Okay, fellow readers, nicely folded into the usual baking, library thoughts, and travel news, there will be some tech-based entries for a few months for my IT class. Since it has been a few years that I had done my yearly "women doing awesome stuff" post - my topic for these tech posts are "Women in Technology - Doing Awesome Stuff".
I cannot even begin to write anything about technology unless I begin with the woman who taught computers to understand words.
Hold on! If you dare to call yourself a "super awesome computer geek" and do not know who she is, stop and take a moment to slap yourself (really hard). Feel the burn? Continue reading.
Grace Hopper graduated with her degree in mathematics at Vassr College (and taught there from 1931-1943) and then got her PhD at Yale University in 1934. That same year she joined the Navy Reserve. Immediately she was assigned to work on the embryonic electronic computer (means that they can think for themselves). She worked her way up the ranks and finally became Rear Admiral in 1985. Top this day, she is the oldest woman in the armed forces at the age of 76. After she retired in 1986, she stayed teaching about computers, programming and concepts related to time (such as nanoseconds [see below for video]) until her death in 1992.
Her only regret was not being able to see the 21st century. She wanted to celebrate December 31, 1999, and look back at how far computers had developed, thanks to her knowledge, skill, and dedication.
She loved numbers and puzzles, and coined the term “bug in the computer”, because when she was working at Harvard in 1945 on an experimental machine called the Mark I, something malfunctioned. Opening it up, she found an actual bug in the computer.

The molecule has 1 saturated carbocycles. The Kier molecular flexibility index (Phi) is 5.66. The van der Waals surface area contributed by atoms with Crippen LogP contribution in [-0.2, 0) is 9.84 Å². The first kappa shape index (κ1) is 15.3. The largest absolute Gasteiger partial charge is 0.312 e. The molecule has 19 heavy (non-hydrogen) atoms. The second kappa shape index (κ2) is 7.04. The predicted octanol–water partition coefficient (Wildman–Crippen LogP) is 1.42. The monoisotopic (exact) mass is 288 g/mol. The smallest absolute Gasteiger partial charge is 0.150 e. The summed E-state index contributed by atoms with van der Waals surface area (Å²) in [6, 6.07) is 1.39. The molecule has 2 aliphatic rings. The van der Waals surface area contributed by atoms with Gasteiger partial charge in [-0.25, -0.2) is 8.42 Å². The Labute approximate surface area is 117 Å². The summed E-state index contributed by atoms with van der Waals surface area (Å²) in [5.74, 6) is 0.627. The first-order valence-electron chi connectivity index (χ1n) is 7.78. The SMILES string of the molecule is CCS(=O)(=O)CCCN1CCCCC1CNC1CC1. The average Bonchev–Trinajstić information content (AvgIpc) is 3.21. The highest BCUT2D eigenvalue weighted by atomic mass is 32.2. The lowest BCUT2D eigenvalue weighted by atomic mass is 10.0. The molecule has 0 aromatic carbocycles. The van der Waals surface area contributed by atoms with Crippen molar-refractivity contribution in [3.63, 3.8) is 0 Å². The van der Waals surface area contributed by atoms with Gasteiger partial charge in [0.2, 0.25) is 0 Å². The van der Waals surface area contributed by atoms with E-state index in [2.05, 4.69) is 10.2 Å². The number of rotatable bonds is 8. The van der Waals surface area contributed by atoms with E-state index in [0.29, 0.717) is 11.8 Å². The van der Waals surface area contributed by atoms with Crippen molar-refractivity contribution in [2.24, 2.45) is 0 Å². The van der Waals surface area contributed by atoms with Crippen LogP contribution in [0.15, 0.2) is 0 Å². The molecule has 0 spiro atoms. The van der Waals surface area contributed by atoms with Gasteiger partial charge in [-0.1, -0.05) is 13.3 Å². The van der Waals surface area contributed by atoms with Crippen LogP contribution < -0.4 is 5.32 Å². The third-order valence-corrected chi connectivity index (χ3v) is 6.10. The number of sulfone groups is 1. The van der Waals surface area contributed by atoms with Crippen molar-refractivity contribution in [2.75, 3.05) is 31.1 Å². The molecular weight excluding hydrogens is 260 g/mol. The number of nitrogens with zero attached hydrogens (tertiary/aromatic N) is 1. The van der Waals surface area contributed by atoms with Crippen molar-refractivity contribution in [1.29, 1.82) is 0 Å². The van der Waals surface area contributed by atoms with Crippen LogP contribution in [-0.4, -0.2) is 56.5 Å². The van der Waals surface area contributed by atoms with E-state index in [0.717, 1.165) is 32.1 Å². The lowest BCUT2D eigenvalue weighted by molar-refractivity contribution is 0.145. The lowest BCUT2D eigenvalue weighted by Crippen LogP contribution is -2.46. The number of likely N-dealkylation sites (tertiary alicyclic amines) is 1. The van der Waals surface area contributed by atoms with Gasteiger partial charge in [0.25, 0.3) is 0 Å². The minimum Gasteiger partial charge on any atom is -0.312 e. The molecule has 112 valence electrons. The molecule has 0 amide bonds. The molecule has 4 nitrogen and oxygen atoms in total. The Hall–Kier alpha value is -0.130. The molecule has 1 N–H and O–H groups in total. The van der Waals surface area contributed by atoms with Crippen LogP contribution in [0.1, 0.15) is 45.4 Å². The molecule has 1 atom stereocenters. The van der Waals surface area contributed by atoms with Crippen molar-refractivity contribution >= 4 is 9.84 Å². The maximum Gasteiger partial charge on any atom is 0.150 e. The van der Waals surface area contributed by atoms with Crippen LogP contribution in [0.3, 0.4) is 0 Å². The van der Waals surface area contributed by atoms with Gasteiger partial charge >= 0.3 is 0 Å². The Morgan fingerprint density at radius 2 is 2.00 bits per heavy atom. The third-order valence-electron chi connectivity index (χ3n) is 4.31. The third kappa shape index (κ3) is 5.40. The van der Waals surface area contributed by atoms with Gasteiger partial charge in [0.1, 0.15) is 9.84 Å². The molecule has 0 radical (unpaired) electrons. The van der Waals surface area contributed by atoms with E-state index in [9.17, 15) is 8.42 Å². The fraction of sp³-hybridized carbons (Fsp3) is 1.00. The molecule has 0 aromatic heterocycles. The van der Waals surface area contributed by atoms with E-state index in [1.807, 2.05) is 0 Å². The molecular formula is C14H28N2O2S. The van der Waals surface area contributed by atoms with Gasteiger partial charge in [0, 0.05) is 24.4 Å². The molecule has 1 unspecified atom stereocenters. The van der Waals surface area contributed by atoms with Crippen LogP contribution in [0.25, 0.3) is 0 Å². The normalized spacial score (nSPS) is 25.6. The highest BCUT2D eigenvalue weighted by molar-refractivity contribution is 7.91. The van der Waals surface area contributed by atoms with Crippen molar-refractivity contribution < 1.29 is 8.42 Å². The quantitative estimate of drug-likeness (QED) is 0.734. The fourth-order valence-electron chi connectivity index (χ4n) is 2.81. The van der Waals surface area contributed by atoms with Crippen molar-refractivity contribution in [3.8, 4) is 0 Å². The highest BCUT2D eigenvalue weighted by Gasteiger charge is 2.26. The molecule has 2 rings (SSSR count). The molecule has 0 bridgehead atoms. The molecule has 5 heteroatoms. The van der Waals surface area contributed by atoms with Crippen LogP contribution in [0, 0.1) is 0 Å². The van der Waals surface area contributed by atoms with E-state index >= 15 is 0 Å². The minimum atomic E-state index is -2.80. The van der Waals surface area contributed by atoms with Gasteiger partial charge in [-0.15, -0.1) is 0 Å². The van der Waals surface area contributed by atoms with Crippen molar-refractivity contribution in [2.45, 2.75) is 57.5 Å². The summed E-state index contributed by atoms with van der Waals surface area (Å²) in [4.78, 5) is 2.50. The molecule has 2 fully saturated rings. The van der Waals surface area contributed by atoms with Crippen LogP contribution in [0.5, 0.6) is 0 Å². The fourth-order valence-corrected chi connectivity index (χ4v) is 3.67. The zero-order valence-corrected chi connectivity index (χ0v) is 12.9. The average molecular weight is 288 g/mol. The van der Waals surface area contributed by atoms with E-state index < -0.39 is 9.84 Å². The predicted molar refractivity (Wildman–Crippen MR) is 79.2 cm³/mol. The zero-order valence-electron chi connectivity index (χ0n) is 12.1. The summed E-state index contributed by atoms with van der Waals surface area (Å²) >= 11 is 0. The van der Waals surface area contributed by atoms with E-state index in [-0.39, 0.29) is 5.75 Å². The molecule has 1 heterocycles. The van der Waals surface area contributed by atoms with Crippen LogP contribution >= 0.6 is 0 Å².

She changed the world of early computers by creating COBOL (Common Business Orientated Language), which means that the computers can respond to commands typed in words rather than a number sequence. She worked on Mark II and Mark III and designed and created another computer called UNIVAC I (still in use).
|USS Hopper (DDG-70)|
USS Hooper (DDG-70), a Arleigh Burke-class guided missile destroyer, is named after her.
I so want a battleship named after me!
When she retired in 1986, she said this, “Our young people are the future. We must provide for them. We must give them the positive leadership they're looking for.”
That day, she was given the highest award possible by the Department of Defense - the Defense Distinguished Service Medal - one of many awards she received from both the Navy and computing industry.
Today, there is a foundation named after her to celebrate women in the computing field and the same organization pairing up with the Anita Borg Institute to host a convention bringing women, who are far and few, in the computing field, together, to be empowered, share ideas, and network.
Grace Hopper explaining nanoseconds.
Props: For my instructor, citations are below.
Alter, Charlotte. (2013). GoogleDoodle Honors Grace Hopper, Early Computer Scientist: Kicks off Computer Science Education Week with Tribute to Woman Who Taught Computers to Use Words. Time News Feed. Retrieved from http://newsfeed.time.com/2013/12/09/google-doodle-honors-grace-hopper-early-computer-scientist/#ixzz2rEUNKmkE
Anita Borg Institute. (2014) Grace Hopper: Celebrating Women in Technology. Retrieved from http://gracehopper.org
Dickason, Elizabeth. (1992). Looking Back: Grace Murray Hopper's Younger Years. Biographies in Naval History: Rear Admiral Grace Murray Hopper, USN, 9 December 1906 - 1 January 1992. Retrieved from http://www.history.navy.mil/bios/hopper_grace.htm
Dickason, Elizabeth. (1992). Remembering Grace Murray Hopper: A Legend in Her Own Time. Biographies in Naval History: Rear Admiral Grace Murray Hopper, USN, 9 December 1906 - 1 January 1992. Retrieved from http://www.history.navy.mil/bios/hopper_grace.htm